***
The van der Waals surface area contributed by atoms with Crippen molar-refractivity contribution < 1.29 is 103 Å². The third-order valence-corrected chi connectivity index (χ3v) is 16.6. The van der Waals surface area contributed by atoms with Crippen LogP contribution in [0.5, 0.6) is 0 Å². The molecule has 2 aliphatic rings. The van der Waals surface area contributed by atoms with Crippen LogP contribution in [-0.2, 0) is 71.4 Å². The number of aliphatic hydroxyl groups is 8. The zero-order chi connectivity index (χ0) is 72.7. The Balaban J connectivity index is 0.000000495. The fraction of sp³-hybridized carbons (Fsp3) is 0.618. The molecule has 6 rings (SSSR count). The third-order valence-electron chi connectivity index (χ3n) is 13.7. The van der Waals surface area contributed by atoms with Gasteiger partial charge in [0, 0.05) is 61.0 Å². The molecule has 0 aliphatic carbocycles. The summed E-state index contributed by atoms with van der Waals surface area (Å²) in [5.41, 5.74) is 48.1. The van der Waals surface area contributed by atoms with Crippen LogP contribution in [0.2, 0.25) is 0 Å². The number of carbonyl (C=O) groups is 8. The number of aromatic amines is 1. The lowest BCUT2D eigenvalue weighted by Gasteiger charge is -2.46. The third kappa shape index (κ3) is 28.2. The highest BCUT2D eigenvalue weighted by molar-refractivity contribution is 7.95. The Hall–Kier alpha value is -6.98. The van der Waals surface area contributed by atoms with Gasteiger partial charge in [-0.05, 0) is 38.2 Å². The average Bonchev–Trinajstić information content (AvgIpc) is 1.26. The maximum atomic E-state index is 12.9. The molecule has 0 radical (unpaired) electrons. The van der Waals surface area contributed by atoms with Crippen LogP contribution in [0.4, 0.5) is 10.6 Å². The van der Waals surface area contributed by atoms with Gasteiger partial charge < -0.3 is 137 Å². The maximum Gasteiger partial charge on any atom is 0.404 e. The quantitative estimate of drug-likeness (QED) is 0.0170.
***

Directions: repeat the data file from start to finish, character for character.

The van der Waals surface area contributed by atoms with Crippen molar-refractivity contribution < 1.29 is 103 Å². The third-order valence-corrected chi connectivity index (χ3v) is 16.6. The van der Waals surface area contributed by atoms with Crippen LogP contribution in [0.5, 0.6) is 0 Å². The molecule has 2 aliphatic rings. The van der Waals surface area contributed by atoms with Crippen LogP contribution in [-0.2, 0) is 71.4 Å². The number of aliphatic hydroxyl groups is 8. The zero-order chi connectivity index (χ0) is 72.7. The Balaban J connectivity index is 0.000000495. The fraction of sp³-hybridized carbons (Fsp3) is 0.618. The molecule has 6 rings (SSSR count). The third-order valence-electron chi connectivity index (χ3n) is 13.7. The van der Waals surface area contributed by atoms with Gasteiger partial charge in [0, 0.05) is 61.0 Å². The molecule has 0 aliphatic carbocycles. The summed E-state index contributed by atoms with van der Waals surface area (Å²) in [5.41, 5.74) is 48.1. The van der Waals surface area contributed by atoms with Crippen LogP contribution in [0.2, 0.25) is 0 Å². The number of carbonyl (C=O) groups is 8. The number of aromatic amines is 1. The lowest BCUT2D eigenvalue weighted by Gasteiger charge is -2.46. The third kappa shape index (κ3) is 28.2. The highest BCUT2D eigenvalue weighted by molar-refractivity contribution is 7.95. The Hall–Kier alpha value is -6.98. The van der Waals surface area contributed by atoms with Gasteiger partial charge in [-0.05, 0) is 38.2 Å². The average Bonchev–Trinajstić information content (AvgIpc) is 1.26. The maximum atomic E-state index is 12.9. The molecule has 0 radical (unpaired) electrons. The van der Waals surface area contributed by atoms with Crippen LogP contribution in [0.4, 0.5) is 10.6 Å². The van der Waals surface area contributed by atoms with Gasteiger partial charge < -0.3 is 137 Å². The maximum Gasteiger partial charge on any atom is 0.404 e. The quantitative estimate of drug-likeness (QED) is 0.0170.